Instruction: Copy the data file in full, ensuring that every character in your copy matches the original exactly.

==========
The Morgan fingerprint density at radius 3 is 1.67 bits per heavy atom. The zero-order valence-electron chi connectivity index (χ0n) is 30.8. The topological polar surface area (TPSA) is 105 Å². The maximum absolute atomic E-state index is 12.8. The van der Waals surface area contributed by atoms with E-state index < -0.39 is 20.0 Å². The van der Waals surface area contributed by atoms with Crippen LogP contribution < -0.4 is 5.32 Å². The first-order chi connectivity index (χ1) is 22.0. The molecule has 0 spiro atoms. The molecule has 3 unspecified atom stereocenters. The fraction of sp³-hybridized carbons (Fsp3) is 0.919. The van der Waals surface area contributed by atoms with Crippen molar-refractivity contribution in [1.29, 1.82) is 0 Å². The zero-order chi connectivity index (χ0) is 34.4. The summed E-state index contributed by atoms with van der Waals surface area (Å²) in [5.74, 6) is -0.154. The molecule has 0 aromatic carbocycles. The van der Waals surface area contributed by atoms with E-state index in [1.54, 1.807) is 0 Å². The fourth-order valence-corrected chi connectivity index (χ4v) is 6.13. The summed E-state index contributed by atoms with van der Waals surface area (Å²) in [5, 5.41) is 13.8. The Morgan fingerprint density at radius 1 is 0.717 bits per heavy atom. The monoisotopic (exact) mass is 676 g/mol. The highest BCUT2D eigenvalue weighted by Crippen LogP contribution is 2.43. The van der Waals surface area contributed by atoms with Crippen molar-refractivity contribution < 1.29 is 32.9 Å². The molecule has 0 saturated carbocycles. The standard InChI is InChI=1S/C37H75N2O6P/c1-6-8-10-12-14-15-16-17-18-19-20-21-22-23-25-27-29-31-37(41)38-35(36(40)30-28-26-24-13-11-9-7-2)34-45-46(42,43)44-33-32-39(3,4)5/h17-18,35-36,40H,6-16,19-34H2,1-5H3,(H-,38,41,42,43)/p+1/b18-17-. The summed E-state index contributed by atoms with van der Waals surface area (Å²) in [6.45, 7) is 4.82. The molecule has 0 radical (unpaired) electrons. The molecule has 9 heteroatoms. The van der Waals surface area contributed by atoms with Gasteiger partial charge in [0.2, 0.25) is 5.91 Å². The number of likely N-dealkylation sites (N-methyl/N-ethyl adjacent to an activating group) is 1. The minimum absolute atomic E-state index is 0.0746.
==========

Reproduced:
The Morgan fingerprint density at radius 3 is 1.67 bits per heavy atom. The zero-order valence-electron chi connectivity index (χ0n) is 30.8. The topological polar surface area (TPSA) is 105 Å². The maximum absolute atomic E-state index is 12.8. The van der Waals surface area contributed by atoms with E-state index < -0.39 is 20.0 Å². The van der Waals surface area contributed by atoms with Crippen LogP contribution < -0.4 is 5.32 Å². The first-order chi connectivity index (χ1) is 22.0. The molecule has 0 spiro atoms. The molecule has 3 unspecified atom stereocenters. The fraction of sp³-hybridized carbons (Fsp3) is 0.919. The van der Waals surface area contributed by atoms with Crippen molar-refractivity contribution in [1.29, 1.82) is 0 Å². The zero-order chi connectivity index (χ0) is 34.4. The summed E-state index contributed by atoms with van der Waals surface area (Å²) in [5.74, 6) is -0.154. The molecule has 0 aromatic carbocycles. The van der Waals surface area contributed by atoms with E-state index in [1.54, 1.807) is 0 Å². The fourth-order valence-corrected chi connectivity index (χ4v) is 6.13. The summed E-state index contributed by atoms with van der Waals surface area (Å²) in [5, 5.41) is 13.8. The Morgan fingerprint density at radius 1 is 0.717 bits per heavy atom. The monoisotopic (exact) mass is 676 g/mol. The highest BCUT2D eigenvalue weighted by Crippen LogP contribution is 2.43. The van der Waals surface area contributed by atoms with Crippen molar-refractivity contribution < 1.29 is 32.9 Å². The molecule has 0 saturated carbocycles. The standard InChI is InChI=1S/C37H75N2O6P/c1-6-8-10-12-14-15-16-17-18-19-20-21-22-23-25-27-29-31-37(41)38-35(36(40)30-28-26-24-13-11-9-7-2)34-45-46(42,43)44-33-32-39(3,4)5/h17-18,35-36,40H,6-16,19-34H2,1-5H3,(H-,38,41,42,43)/p+1/b18-17-. The summed E-state index contributed by atoms with van der Waals surface area (Å²) in [6.45, 7) is 4.82. The molecule has 0 radical (unpaired) electrons. The molecule has 9 heteroatoms. The van der Waals surface area contributed by atoms with Gasteiger partial charge in [0.2, 0.25) is 5.91 Å². The number of likely N-dealkylation sites (N-methyl/N-ethyl adjacent to an activating group) is 1. The minimum absolute atomic E-state index is 0.0746.